“I’m seeing our guys playing in a lot of different places,” Heyward said. “It’s not just been penciling in every day who’s going to center field or right field or left field. We did shake things up some last year, but we did it kind of later in the season. We had guys settle in, playing every day. This year, I feel like we’re having guys in different spots.

“It’s May whatever, (but) it seems like we haven’t really had a chance to settle in yet. Not that we’re procrastinating by any means, but it’s just been a lot of moving pieces.”

The Giants won World Series titles in 2010, 2012 and 2014 with a formula that incorporated lights-out pitching, airtight defense and just enough clutch pitching. The Cubs are now a 22-21 team trying to figure it out again.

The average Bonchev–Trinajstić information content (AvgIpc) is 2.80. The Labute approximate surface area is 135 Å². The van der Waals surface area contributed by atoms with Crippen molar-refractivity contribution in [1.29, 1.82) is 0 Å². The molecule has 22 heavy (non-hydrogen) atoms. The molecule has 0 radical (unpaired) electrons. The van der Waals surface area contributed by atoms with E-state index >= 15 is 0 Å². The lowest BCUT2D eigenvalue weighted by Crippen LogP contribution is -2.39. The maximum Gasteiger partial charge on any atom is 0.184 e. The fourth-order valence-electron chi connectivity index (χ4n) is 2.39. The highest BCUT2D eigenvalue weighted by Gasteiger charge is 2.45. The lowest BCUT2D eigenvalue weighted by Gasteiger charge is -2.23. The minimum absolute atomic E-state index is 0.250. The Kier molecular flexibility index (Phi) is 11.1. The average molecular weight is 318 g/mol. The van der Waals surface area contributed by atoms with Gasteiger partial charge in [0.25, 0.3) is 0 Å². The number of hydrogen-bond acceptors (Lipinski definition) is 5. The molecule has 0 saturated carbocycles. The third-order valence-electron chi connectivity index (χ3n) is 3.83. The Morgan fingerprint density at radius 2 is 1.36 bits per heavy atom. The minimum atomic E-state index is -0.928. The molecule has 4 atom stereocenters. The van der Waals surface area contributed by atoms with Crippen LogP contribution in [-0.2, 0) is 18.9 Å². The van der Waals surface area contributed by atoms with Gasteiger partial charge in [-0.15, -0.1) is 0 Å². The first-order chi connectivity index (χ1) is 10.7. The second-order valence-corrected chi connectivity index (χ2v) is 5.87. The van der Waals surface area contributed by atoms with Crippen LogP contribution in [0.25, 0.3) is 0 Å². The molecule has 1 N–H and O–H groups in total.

“Defense comes and goes, just like pitching,” said Kris Bryant, the reigning National League MVP, in part, because of his defensive versatility. “I feel like if you look at last year, it’s kind of hard to compare, just because it was so good. We spoiled everybody last year. Now we’re a complete letdown this year.”

Bryant paused and said: “Just kidding. Different years, things regress, things progress, and that’s just how it goes sometimes.”